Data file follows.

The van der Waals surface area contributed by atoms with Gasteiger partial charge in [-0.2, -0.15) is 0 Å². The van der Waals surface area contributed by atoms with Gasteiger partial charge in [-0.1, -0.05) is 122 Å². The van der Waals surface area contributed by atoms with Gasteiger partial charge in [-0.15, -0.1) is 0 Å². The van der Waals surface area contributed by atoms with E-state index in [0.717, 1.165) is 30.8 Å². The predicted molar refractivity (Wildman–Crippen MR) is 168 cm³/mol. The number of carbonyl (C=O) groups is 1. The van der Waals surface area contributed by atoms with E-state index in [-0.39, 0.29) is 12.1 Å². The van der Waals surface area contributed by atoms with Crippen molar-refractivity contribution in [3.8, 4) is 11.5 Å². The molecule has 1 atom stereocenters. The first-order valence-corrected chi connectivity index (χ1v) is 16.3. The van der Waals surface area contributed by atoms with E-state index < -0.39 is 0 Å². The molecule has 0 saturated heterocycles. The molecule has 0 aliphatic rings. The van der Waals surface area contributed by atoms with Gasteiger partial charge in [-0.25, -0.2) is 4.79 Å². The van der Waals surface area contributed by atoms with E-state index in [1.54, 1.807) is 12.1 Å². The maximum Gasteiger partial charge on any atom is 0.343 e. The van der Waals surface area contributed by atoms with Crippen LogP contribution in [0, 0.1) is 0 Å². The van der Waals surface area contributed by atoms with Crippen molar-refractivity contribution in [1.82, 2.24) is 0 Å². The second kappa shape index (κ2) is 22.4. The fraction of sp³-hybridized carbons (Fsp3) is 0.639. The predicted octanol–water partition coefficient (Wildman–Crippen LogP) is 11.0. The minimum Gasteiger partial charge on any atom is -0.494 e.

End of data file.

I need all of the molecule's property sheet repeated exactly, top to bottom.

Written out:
The van der Waals surface area contributed by atoms with Gasteiger partial charge in [-0.2, -0.15) is 0 Å². The van der Waals surface area contributed by atoms with Gasteiger partial charge in [-0.1, -0.05) is 122 Å². The van der Waals surface area contributed by atoms with Gasteiger partial charge in [-0.15, -0.1) is 0 Å². The van der Waals surface area contributed by atoms with E-state index in [0.717, 1.165) is 30.8 Å². The predicted molar refractivity (Wildman–Crippen MR) is 168 cm³/mol. The number of carbonyl (C=O) groups is 1. The van der Waals surface area contributed by atoms with E-state index in [-0.39, 0.29) is 12.1 Å². The van der Waals surface area contributed by atoms with Crippen molar-refractivity contribution in [3.8, 4) is 11.5 Å². The molecule has 1 atom stereocenters. The first-order valence-corrected chi connectivity index (χ1v) is 16.3. The van der Waals surface area contributed by atoms with E-state index < -0.39 is 0 Å². The molecule has 0 saturated heterocycles. The molecule has 0 aliphatic rings. The van der Waals surface area contributed by atoms with Gasteiger partial charge in [-0.25, -0.2) is 4.79 Å². The van der Waals surface area contributed by atoms with E-state index in [1.54, 1.807) is 12.1 Å². The maximum Gasteiger partial charge on any atom is 0.343 e. The van der Waals surface area contributed by atoms with Crippen LogP contribution in [0, 0.1) is 0 Å². The van der Waals surface area contributed by atoms with Crippen molar-refractivity contribution in [1.82, 2.24) is 0 Å². The second kappa shape index (κ2) is 22.4. The fraction of sp³-hybridized carbons (Fsp3) is 0.639. The predicted octanol–water partition coefficient (Wildman–Crippen LogP) is 11.0. The minimum Gasteiger partial charge on any atom is -0.494 e.